In previous episodes we met strange plant-sucking psyllids and opportunistic ants colonizing plants growing on some of the newest real estate on earth. We also met monarch butterflies and Gulf fritillaries, gorgeous aerial voyagers that traveled thousands of miles across the ocean to reach the isolated Hawaiian archipelago. We met some beauties, but this week we meet some of the beasts. Creatures indigenous to the Hawaiian island have been slammed by the accidental or deliberate introduction of animals like rats, mongooses, fire ants, and frogs. While visiting Volcano National Park in autumn of 2022, we bumped into two clans of unwelcome colonists, cockroaches and yellowjackets that made their ways to the Hawaiian Islands in addition to other lands around the globe.
German cockroaches and American cockroaches share much in common beyond being something you don’t want to find in your kitchen. First, their distribution is cosmopolitan, meaning that they are found around the world having traveled with humans since antiquity. Second, their common names are misnomers as scholars believe that German roaches likely originated in Asia and American roaches likely spread from their aboriginal home in Africa. Another unwelcome immigrant to the islands is the western yellowjacket from North America. This rascal creates havoc on several islands in the archipelago where it feeds on more than 40 families of arthropods, including many native and introduced insects and spiders, but it also has been documented to dine on vertebrates such as birds. In addition to disrupting ecological communities, western wasps have become an important and dangerous nuisance to residents and visitors to the islands. In 2022 in what has been called one of the worst seasons for yellowjackets, signs posted near observation points overlooking the Kilauea volcano warned visitors to beware of stinging wasps.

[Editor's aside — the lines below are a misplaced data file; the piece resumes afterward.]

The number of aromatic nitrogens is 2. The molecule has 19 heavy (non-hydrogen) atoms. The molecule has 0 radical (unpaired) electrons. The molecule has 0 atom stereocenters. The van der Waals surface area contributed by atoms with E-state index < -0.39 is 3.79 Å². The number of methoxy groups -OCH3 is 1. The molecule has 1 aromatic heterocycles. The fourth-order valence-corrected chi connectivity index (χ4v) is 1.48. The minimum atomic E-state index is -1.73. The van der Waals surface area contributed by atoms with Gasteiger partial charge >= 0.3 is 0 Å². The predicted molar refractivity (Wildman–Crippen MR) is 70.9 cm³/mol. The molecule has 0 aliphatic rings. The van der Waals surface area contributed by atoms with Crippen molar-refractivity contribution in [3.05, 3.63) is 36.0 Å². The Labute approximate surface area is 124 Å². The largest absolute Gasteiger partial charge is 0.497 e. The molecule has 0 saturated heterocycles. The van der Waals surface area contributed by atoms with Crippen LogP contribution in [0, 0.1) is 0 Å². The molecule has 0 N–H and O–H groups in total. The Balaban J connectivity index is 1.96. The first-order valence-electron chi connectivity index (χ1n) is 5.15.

Why the concern? Invasive western yellowjackets behave quite differently in Hawai’i compared to their relatives back on the mainland. In their native range in the Pacific North West, yellowjackets form annual colonies, ones that last only one year. Queens spend the winter in protected locations outdoors and initiate new colonies in spring. Their colonies are usually ruled by a single queen and her daughters, the worker wasps that gather food and tend brood in the subterranean nest. The colony grows over the course of the summer but with the approach of winter, and the impending decline of prey to feed developing wasp larvae, brood production switches from producing workers to producing drones (male wasps) and new queens. By the end of the growing season the colony has grown to its final size of a few thousand wasps. With the production of new queens, colony growth ends, and new queens find overwintering sites and await spring, when new colonies are founded. But on the tropical islands of Hawai’i, harsh winters do not punctuate the warm climate of the islands. Bountiful sources of protein and carbohydrates from animals and plants are available all months of the years. Many colonies of western yellowjackets are no longer annual but continue to grow and expand year-round, becoming perennial colonies with not one, but multiple queens. These power houses grow to enormous size. One colony on Maui was estimated to house 600,000 individuals. And with this many hungry mouths to feed, it is not surprising that native and non-native prey items are consumed in huge numbers, upsetting the balance of ecosystems on several islands and forcing tourists to duck and run when workers are on the hunt.
Small German cockroaches like this one are unwelcome visitors in any home, including ones in Hawai’i. Another invasive cockroach, the American cockroach, gets a come-uppance from an invasive yellowjacket. This voracious female predator stung and paralyzed the cockroach. She will dismember it and return with meaty morsels to the nest to feed developing larvae. Yellowjacket colonies can be populated by hundreds of thousands of workers, disrupting local ecosystems and posing health hazards to humans and pets.
But is there any bright side in these otherwise grim and scary invasions? I found some small solace as I watched a ferocious yellowjacket attack, sting, paralyze, and then begin to devour a large American cockroach on a path near a visitor center. Like a scene from Jurassic World Dominion, these travelers -not in time but in space to a land where they don’t belong – do just what Mother Nature intended: eat and be eaten.
Two very cool references, “Reproductive plasticity of Vespula pensylvanica (Hymenoptera: Vespidae) on Maui and Hawaii Islands, U.S.A.” by Parker Gambino, and “Life history plasticity magnifies the ecological effects of a social wasp invasion” by Erin E. Wilson, Lynne M. Mullen, and David A. Holway, were used to prepare this episode. We thank Dr. Dan Gruner for stimulating discussions about the ecology of Hawaiian flora and fauna and Dr. Paula Shrewsbury for images used in this episode. To learn more about yellowjackets on the Hawaiian Islands, threats they impose, and how they arrived, please click on this link: https://www.usgs.gov/news/volcano-watch-tis-season-say-goodbye-yellowjacket-wasps